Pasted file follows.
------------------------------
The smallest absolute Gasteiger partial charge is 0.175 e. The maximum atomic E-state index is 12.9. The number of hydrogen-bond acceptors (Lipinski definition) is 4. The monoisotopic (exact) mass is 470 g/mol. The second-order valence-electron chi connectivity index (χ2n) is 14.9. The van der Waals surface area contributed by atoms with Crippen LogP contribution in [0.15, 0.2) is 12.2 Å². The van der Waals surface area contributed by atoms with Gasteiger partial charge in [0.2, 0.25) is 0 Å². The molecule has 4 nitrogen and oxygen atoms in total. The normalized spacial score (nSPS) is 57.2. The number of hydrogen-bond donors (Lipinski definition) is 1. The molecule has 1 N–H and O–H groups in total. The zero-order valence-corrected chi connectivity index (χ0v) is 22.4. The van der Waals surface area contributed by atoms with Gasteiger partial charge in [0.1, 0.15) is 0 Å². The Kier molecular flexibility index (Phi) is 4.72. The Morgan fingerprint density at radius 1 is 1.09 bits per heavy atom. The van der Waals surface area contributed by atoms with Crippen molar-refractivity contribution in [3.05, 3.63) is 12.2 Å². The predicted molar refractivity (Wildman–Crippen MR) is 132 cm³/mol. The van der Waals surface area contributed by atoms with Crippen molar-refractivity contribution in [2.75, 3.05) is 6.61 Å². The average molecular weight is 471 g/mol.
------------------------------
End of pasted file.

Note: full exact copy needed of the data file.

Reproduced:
The smallest absolute Gasteiger partial charge is 0.175 e. The maximum atomic E-state index is 12.9. The number of hydrogen-bond acceptors (Lipinski definition) is 4. The monoisotopic (exact) mass is 470 g/mol. The second-order valence-electron chi connectivity index (χ2n) is 14.9. The van der Waals surface area contributed by atoms with Crippen LogP contribution in [0.15, 0.2) is 12.2 Å². The van der Waals surface area contributed by atoms with Gasteiger partial charge in [0.2, 0.25) is 0 Å². The molecule has 4 nitrogen and oxygen atoms in total. The normalized spacial score (nSPS) is 57.2. The number of hydrogen-bond donors (Lipinski definition) is 1. The molecule has 1 N–H and O–H groups in total. The zero-order valence-corrected chi connectivity index (χ0v) is 22.4. The van der Waals surface area contributed by atoms with Gasteiger partial charge in [0.1, 0.15) is 0 Å². The Kier molecular flexibility index (Phi) is 4.72. The Morgan fingerprint density at radius 1 is 1.09 bits per heavy atom. The van der Waals surface area contributed by atoms with Crippen molar-refractivity contribution in [3.05, 3.63) is 12.2 Å². The predicted molar refractivity (Wildman–Crippen MR) is 132 cm³/mol. The van der Waals surface area contributed by atoms with Crippen molar-refractivity contribution in [2.75, 3.05) is 6.61 Å². The average molecular weight is 471 g/mol.